Professor McCormick talks about how to collect feedback for online courses.
In view of these development trends, here are some suggestions from Norka Padilla, instructional specialist at Montgomery County Public Schools in Maryland, to app developers on how to design engaging, student-centered, and personalized learning apps for language learners:
- Simple and intuitive interface: The usability should be simple and consistent to enable learners to quickly and easily learn how to use the interface.
- Short segments and multi-media: Taking advantage of multi-media formats such as video, audio and interactive graphics. Greater use of multi-media, less text-based content and small enough chunks perform better because most mobile devices have small screens and most mobile learners are busy.
- Engaging and entertaining activities: Integrating interactive activities that are designed to match the needs of the learner into courses, and thus making full use of the advantages of mobile devices.
- Contextualized learning and just-in-time delivery: Always providing users the oppotunity to practice a language in context and delivering just-in-time information for the learner’s immediate priorities to improve efficiency.
Nowadays, hundreds of language learning applications are available in iTunes Store and Google Play, whether free or not. They assist users with vocabulary, context and grammar through online lessons, educational games, quizzes and progress tracking tools. Several good language learning apps based on worldwide popularity are as follows:
- Babbel: Most of Babbel’s language packs feature 3,000 vocabulary words. The vocabulary is divided into categories, so if you need to learn words related to the body or just common communication phrases, you can get right to them. Babbel is ideal for anyone that wants to learn a new language in a fun and exciting way. Sitting down in a classroom isn’t for everyone and this might be just what you need to pick up that new language.
- Duolingo: Duolingo is an online language learning application that provides free tools to all users. The application currently offers courses in French, Spanish, Italian, German and Portuguese. The site is somewhat limited right now as far as which languages are offered, but that is to be expected. The incubator lets users see what’s coming soon and provides a way to make requests or share their personal knowledge with the community.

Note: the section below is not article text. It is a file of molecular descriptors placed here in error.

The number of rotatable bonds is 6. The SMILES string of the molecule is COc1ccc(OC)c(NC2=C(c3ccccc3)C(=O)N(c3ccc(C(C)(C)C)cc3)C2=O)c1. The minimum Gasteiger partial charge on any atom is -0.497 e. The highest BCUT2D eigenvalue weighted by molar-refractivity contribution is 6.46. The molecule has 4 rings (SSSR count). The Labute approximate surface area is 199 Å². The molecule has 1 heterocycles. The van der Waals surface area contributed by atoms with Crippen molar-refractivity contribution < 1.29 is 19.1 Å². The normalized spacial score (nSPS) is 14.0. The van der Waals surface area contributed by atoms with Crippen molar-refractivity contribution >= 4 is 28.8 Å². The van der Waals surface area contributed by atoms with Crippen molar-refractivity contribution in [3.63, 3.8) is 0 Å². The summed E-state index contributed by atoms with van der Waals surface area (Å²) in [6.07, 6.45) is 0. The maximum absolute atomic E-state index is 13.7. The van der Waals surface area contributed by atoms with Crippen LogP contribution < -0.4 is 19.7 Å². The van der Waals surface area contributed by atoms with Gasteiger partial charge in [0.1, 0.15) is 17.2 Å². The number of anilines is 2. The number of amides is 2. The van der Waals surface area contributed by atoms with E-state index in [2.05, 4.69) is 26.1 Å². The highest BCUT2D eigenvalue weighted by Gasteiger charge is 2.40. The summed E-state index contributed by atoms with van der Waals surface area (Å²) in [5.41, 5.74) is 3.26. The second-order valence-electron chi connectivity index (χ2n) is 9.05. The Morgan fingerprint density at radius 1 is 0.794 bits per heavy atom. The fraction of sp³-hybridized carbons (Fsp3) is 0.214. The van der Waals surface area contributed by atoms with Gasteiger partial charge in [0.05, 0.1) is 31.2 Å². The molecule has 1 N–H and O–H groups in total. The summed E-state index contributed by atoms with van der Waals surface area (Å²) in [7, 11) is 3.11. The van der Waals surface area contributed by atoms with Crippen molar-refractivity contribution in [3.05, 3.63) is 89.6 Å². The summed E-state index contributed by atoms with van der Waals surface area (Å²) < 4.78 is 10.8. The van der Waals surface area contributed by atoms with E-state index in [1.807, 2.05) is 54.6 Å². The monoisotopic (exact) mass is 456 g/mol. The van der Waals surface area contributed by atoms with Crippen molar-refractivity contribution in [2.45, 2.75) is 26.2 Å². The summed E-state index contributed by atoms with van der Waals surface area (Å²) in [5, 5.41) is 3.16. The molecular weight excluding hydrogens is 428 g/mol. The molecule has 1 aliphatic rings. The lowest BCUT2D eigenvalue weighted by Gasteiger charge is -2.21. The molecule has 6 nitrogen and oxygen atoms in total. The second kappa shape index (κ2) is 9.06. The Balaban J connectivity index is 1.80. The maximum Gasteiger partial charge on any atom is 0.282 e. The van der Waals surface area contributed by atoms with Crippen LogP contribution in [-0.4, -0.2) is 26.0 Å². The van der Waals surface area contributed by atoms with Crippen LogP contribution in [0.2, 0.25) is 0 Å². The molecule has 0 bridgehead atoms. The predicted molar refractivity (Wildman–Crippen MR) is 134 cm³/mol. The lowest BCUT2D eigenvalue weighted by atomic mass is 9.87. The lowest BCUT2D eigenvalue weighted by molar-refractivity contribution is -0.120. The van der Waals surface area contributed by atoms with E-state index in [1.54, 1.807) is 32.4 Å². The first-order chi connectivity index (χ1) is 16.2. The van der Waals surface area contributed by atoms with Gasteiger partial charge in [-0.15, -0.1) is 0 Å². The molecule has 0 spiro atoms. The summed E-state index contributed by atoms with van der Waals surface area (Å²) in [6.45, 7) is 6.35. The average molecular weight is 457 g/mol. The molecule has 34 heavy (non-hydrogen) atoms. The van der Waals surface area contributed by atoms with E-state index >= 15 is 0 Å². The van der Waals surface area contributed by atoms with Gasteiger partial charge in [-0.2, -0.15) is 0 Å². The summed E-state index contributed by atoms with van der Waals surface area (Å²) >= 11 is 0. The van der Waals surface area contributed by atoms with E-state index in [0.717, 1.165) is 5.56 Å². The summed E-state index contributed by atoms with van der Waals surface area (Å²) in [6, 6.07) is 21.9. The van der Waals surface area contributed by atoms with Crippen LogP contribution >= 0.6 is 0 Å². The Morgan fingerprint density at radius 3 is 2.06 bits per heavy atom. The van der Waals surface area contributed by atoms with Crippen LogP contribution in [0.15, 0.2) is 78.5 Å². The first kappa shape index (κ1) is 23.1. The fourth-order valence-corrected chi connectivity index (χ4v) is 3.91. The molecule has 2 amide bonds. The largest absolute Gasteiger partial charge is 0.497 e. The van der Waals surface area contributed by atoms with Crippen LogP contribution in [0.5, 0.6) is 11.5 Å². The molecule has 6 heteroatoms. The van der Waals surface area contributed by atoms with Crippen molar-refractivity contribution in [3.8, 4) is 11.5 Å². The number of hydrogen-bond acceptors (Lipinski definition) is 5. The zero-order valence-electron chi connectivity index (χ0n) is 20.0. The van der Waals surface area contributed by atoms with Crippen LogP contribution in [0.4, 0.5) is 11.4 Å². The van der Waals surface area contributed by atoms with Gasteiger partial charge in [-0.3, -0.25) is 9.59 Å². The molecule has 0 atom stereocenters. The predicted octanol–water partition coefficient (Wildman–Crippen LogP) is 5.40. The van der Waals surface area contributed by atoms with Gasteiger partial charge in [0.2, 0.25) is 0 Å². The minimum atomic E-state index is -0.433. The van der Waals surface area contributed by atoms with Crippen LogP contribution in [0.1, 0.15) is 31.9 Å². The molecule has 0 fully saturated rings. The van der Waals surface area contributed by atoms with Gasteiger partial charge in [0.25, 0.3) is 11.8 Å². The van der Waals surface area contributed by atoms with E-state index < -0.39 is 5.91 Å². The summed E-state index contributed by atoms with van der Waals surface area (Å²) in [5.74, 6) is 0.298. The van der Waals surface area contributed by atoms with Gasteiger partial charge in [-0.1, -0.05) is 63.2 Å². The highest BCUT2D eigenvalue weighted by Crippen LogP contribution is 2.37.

- Rosetta Stone: Rosetta Stone provides its users with access to Spanish, Italian, German, French, English, and 19 other languages at anytime and anywhere. It helps language learners to learn a foreign language without using their native languages, but only with words and pictures in the target language, and thus build language skills quickly and effectively. One of the benefits of this method is that the learned vocabulary and grammar can be easily used in conversation.
Mengxu Wu, an international student from China, who has used Duolingo to practice English, said it’s a good application for language learning: “Duolingo helps me learn English in a fun and helpful way. It’s easy to use Duolingo to build vocabulary as well as memorize new knowledge.”
Though mobile learning industry is booming, and mobile technology is being adopted by more and more language learners and language programs, for most educators, MALL still works as supplementary to class.
“Technology serves a classroom, but not replace it,” said Siri Karm singh khalsa, president of Boston Language Institute. “I think distance learning and modern technology can make language learning a lot easier, but they don’t replace a teacher.”